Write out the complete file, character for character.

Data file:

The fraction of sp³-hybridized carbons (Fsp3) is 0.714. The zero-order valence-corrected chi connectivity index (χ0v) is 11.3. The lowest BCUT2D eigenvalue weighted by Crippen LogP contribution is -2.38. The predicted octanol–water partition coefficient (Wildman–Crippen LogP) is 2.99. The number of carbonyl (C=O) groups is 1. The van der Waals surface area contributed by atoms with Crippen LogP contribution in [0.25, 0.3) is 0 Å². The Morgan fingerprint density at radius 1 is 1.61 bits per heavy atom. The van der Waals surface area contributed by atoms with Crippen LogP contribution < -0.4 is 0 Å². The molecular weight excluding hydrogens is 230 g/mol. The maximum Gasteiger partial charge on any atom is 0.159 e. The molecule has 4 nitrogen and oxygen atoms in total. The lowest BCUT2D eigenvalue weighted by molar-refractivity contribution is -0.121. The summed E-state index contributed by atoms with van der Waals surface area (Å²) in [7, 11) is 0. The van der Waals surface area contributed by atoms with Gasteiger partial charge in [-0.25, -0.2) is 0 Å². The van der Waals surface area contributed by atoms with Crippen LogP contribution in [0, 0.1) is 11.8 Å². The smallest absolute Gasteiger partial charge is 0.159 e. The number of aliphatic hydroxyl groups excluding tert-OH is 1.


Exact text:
The fraction of sp³-hybridized carbons (Fsp3) is 0.714. The zero-order valence-corrected chi connectivity index (χ0v) is 11.3. The lowest BCUT2D eigenvalue weighted by Crippen LogP contribution is -2.38. The predicted octanol–water partition coefficient (Wildman–Crippen LogP) is 2.99. The number of carbonyl (C=O) groups is 1. The van der Waals surface area contributed by atoms with Crippen LogP contribution in [0.25, 0.3) is 0 Å². The Morgan fingerprint density at radius 1 is 1.61 bits per heavy atom. The van der Waals surface area contributed by atoms with Crippen LogP contribution < -0.4 is 0 Å². The molecular weight excluding hydrogens is 230 g/mol. The maximum Gasteiger partial charge on any atom is 0.159 e. The molecule has 4 nitrogen and oxygen atoms in total. The lowest BCUT2D eigenvalue weighted by molar-refractivity contribution is -0.121. The summed E-state index contributed by atoms with van der Waals surface area (Å²) in [7, 11) is 0. The van der Waals surface area contributed by atoms with Gasteiger partial charge in [-0.25, -0.2) is 0 Å². The van der Waals surface area contributed by atoms with Crippen LogP contribution in [0, 0.1) is 11.8 Å². The smallest absolute Gasteiger partial charge is 0.159 e. The number of aliphatic hydroxyl groups excluding tert-OH is 1.